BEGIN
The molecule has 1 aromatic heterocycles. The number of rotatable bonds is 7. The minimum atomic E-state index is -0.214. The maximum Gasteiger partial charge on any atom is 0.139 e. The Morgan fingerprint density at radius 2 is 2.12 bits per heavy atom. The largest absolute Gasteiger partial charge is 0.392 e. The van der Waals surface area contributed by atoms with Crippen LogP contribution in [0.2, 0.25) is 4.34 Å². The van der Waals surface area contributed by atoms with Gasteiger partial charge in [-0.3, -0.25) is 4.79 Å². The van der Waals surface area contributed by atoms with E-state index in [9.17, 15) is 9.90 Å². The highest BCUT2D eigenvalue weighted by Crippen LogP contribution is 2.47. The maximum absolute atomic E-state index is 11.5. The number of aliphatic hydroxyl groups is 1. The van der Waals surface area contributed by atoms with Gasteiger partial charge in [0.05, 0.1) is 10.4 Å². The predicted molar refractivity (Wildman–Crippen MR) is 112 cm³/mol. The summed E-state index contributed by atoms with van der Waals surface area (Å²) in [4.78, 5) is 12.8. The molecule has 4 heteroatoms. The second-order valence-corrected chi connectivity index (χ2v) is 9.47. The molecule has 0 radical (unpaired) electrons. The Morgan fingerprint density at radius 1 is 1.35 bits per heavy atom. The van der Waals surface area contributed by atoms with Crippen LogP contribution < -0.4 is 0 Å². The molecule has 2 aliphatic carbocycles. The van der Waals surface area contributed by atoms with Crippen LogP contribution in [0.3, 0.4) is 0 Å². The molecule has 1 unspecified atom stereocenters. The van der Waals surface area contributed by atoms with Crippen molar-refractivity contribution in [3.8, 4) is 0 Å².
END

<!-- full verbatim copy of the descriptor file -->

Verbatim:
The molecule has 1 aromatic heterocycles. The number of rotatable bonds is 7. The minimum atomic E-state index is -0.214. The maximum Gasteiger partial charge on any atom is 0.139 e. The Morgan fingerprint density at radius 2 is 2.12 bits per heavy atom. The largest absolute Gasteiger partial charge is 0.392 e. The van der Waals surface area contributed by atoms with Crippen LogP contribution in [0.2, 0.25) is 4.34 Å². The van der Waals surface area contributed by atoms with Gasteiger partial charge in [-0.3, -0.25) is 4.79 Å². The van der Waals surface area contributed by atoms with E-state index in [9.17, 15) is 9.90 Å². The highest BCUT2D eigenvalue weighted by Crippen LogP contribution is 2.47. The maximum absolute atomic E-state index is 11.5. The number of aliphatic hydroxyl groups is 1. The van der Waals surface area contributed by atoms with Gasteiger partial charge in [0.05, 0.1) is 10.4 Å². The predicted molar refractivity (Wildman–Crippen MR) is 112 cm³/mol. The summed E-state index contributed by atoms with van der Waals surface area (Å²) in [4.78, 5) is 12.8. The molecule has 4 heteroatoms. The second-order valence-corrected chi connectivity index (χ2v) is 9.47. The molecule has 0 radical (unpaired) electrons. The Morgan fingerprint density at radius 1 is 1.35 bits per heavy atom. The van der Waals surface area contributed by atoms with Crippen LogP contribution < -0.4 is 0 Å². The molecule has 2 aliphatic carbocycles. The van der Waals surface area contributed by atoms with Crippen LogP contribution in [0.3, 0.4) is 0 Å². The molecule has 1 unspecified atom stereocenters. The van der Waals surface area contributed by atoms with Crippen molar-refractivity contribution in [3.8, 4) is 0 Å².